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CD Review Sad13 - Slugger

Sad13

Slugger
Record Label: Carpark Records
Review by John Noyd
November 2016

In the aftermath of a year fraught with personal loss and challenges, Sadie Dupuis took a break from fronting Speedy Ortiz, moved to Philly and mapped a path into trippy, bedroom-pop that harks back to her pre-band days when she found her bliss in upbeat demos where her rambunctious imagination could run wild. Sounding like a playground princess taking schoolyard bullies down a notch while throwing a Mad Hatter’s tea party for all her friends, Sad13 piles crunchy alt-rock waltzes atop frothy Jenga benders, dovetailing rubber-bullet hooks with frittering synths synched to giddy, gritty double-dutch funk. Fueled by full-throttled optimism spliced inside squishy riffs, “Slugger,” scores and floors, rocketing posh tolerance in frilly thrills spun from subtly bubbly pajama-party caroling and happily scrappy seesaw gloss.


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CD Review Testament - Brotherhood Of The Snake

Testament

Brotherhood Of The Snake
Record Label: Nuclear Blast
Review by Sal Serio
November 2016

Some bands are just reliable. Like strong coffee on a dark, cold morning; you just KNOW it’s going to provide the jolt that you desperately need. Chuck Billy and Testament are like that, and a new Testament record is similar to a visit from the oldest and truest of friends. Familiarity, yes, but always with a couple new tricks up their sleeves as well.


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CD Review Glenn Hughes - Resonate

Glenn Hughes

Resonate
Record Label: Frontiers Music
Review by Sal Serio
November 2016

Considering the harrowing accounts of Glenn Hughes’ “lost years” to drugs (as documented in obscene detail in his recent autobiography), it is amazing that Hughes is still writing, recording, and performing, let alone hitting new heights of artistic achievement some 45+ years in to his career. The “Voice of Rock” moniker is no false crown. There are precious few with the range, emotion, and intensity of Hughes’ uncanny vocal prowess.


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CD Review Thompson Springs - Artifacts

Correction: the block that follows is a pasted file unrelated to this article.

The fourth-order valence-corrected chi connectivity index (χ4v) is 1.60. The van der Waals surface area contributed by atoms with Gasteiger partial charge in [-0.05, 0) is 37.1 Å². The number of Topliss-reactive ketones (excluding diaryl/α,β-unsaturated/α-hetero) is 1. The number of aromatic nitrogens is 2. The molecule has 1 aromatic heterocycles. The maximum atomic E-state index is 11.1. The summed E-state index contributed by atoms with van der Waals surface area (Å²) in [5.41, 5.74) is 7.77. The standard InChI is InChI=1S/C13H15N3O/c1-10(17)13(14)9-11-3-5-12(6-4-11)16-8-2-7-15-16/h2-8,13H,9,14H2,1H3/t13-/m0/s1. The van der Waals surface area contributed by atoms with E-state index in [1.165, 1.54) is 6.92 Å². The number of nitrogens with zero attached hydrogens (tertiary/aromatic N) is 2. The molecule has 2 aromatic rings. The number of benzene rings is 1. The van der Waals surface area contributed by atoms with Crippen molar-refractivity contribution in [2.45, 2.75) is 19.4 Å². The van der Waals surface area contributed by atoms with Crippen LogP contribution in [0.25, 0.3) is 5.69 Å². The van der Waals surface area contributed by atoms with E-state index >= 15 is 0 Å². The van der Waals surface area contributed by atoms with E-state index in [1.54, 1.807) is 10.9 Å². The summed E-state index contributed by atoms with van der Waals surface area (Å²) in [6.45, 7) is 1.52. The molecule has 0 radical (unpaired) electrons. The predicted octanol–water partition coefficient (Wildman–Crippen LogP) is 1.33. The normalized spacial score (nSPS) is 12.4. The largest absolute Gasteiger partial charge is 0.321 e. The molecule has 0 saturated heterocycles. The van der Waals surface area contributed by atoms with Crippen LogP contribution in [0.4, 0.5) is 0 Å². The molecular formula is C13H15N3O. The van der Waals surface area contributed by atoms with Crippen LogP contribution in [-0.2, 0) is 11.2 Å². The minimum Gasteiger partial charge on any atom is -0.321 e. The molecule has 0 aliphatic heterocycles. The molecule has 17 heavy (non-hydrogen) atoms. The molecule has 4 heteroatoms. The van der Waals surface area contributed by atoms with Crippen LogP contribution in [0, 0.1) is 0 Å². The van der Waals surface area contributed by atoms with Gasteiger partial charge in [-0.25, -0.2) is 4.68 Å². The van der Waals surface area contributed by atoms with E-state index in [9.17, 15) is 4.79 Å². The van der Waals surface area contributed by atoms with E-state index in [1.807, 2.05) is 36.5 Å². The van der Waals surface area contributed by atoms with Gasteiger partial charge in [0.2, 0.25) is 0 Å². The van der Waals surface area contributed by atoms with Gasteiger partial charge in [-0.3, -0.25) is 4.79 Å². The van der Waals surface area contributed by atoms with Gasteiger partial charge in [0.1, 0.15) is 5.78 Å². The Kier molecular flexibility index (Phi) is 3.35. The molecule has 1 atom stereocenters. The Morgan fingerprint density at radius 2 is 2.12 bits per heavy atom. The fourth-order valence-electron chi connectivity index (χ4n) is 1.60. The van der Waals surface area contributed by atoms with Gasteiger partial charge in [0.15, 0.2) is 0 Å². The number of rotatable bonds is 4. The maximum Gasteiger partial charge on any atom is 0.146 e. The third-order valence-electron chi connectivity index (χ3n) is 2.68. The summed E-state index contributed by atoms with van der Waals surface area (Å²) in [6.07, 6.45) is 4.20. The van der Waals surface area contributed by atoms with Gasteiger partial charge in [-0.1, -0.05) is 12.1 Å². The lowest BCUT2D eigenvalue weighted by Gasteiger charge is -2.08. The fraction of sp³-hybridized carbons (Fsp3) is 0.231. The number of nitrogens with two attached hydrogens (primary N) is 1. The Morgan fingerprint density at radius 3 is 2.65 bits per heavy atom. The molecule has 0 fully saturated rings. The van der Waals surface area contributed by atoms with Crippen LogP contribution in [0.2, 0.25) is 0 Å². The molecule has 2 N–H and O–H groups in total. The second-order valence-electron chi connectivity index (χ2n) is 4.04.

Thompson Springs

Artifacts
Record Label: self-release
Review by John Noyd
October 2016

A collaborative side-project from The Sharrows’ Matt Smith, Thompson Springs became an outlet for a backlog of songs Smith gathered over the years. Named after a ghost town in Utah Smith encountered early in his song-writing career, the band consists of a rotating crew who shaped his tunes into folk-rock gems whose casual valor, languid language and modest polish convey an everyman’s candor that rocks gently and goes down easy.  Produced by Rob Laakso of Kurt Vile and the Violators, the mini-collection of rambling self-reflection simmers in sing-along homilies and hitch-hiker’s poetry for a laid-back and breezy treatise that makes for a fine traveling companion on the winding road of life. As a taste of things to come, “Artifacts,” packs promising calm for uncertain journeys.


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CD Review Joey Broyles - Lucky Superstar

Joey Broyles

Lucky Superstar
Record Label: self-release
Review by John Noyd
October 2016

Washed in lavish passions, brave crusades and militant synths, “Lucky,” holds court against a world enslaved to gray conventions, cradled in ill-fitting labels and wedded to uncontested repression. Dystopian overtures rope social injustice and personal freedom into glitter-bombed romps and diva-teasing power-ballads as Broyles uncoils a conceptual conundrum where self-aware fairy-tales filled with sci-fi pariahs champion non-conformists everywhere in an enthralling call to arms suitable for mass consumption. Bold showmanship has always been the glam-pop auteur’s calling card and his latest do or die diatribes straddle pedantic fantasies and defiant non-compliance with exquisite commiseration, raging rock assaults and damning examinations. Principled sympathy and unequivocal civil disobedience go hand in hand with exorbitant portions and delectable spectacle making, “Lucky,” a fortunate collusion of art and ideas.


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CD Review The Mascot Theory - Trust and Bones

The Mascot Theory

Trust and Bones
Record Label: self-release
Review by John Noyd
September 2016

Despite releasing a solid EP late last year, the latest full-length album from Wisconsin’s The Mascot Theory took over a year and half to complete. It was not time wasted as, “Trust and Bones,” shines in polished gems whose proven grooves swing in crystal-clear lyrics honed from diamond-hard truths. Fancy hootenannies buck against beguiling revivals as sawdust two-steps with carnival-barker sparkle call boot-scootin’ moon-dances with devilish glee. Recording and mixing between Madison and Nashville, the country-rock quartet drew talented cameos from both places to supplement an already robust sound with titillating fiddle and night-train pedal-steel. Join the CD Release Party October 8th at Middleton’s Capitol Brewing or join a good cause when the band plays Flannel Fest 2016 November 5th with Beth Kille and American Aquarium


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